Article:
Hot Spots series
Anna Lowenhaupt Tsing: The Mushroom at the End of the World: On the Possibility of Life in Capitalist Ruins (2015)
Filed under book | Tags: · anthropology, bioculture, capitalism, collaboration, ethnography, forest, multispecies, mushrooms, precarity
“Matsutake is the most valuable mushroom in the world—and a weed that grows in human-disturbed forests across the northern hemisphere. Through its ability to nurture trees, matsutake helps forests to grow in daunting places. It is also an edible delicacy in Japan, where it sometimes commands astronomical prices. In all its contradictions, matsutake offers insights into areas far beyond just mushrooms and addresses a crucial question: what manages to live in the ruins we have made?
A tale of diversity within our damaged landscapes, The Mushroom at the End of the World follows one of the strangest commodity chains of our times to explore the unexpected corners of capitalism. Here, we witness the varied and peculiar worlds of matsutake commerce: the worlds of Japanese gourmets, capitalist traders, Hmong jungle fighters, industrial forests, Yi Chinese goat herders, Finnish nature guides, and more. These companions also lead us into fungal ecologies and forest histories to better understand the promise of cohabitation in a time of massive human destruction.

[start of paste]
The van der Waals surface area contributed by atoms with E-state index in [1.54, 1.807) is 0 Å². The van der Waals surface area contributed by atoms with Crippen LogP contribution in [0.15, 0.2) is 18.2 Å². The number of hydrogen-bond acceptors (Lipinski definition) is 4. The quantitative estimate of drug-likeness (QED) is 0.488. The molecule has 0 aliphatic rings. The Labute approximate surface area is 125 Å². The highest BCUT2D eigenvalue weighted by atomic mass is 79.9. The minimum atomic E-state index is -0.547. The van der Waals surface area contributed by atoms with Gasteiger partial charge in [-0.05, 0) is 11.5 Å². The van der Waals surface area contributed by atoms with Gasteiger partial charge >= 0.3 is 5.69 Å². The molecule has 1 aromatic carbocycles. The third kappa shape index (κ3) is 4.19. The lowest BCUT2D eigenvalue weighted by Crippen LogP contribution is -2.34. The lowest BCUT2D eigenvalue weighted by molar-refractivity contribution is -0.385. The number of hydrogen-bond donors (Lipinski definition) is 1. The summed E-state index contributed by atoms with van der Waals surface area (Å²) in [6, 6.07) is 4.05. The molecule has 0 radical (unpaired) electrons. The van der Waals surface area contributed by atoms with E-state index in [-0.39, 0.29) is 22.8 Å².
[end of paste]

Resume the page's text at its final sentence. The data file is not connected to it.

By investigating one of the world’s most sought-after fungi, The Mushroom at the End of the World presents an original examination into the relation between capitalist destruction and collaborative survival within multispecies landscapes, the prerequisite for continuing life on earth.”
Publisher Princeton University Press, Princeton, 2015
ISBN 0691162751, 9780691162751
Reviews: Stefan Helmreich (Am Ethnologist, 2016), Eleana J. Kim (Current Anthropology, 2016), Emily Yates-Doerr (Medicine Anthropology Theory, 2016), James P. Verinis (Culture, Agriculture, Food and Environment, 2016), PD Smith (The Guardian, 2017), Joshua A. Bell (Anthropological Q, 2017), William E. O’Brien (AAG Review of Books, 2018), Jason Cons (J Asian Studies, 2016), Jim Igoe (Am Anthropologist, 2016), Eugene N. Anderson (Ethnobiology Letters, 2015), Justine Williams (Transforming Anthropology, 2016), Brandon Bodenstein (Anthropology and Humanism, 2017), Hjorleifur Jonsson (Asia Pacific J Anthropology, 2017), Danya Glabau (J Cultural Economy, 2017), Sian Sullivan (Dialogues in Human Geography, 2018).Comment (0)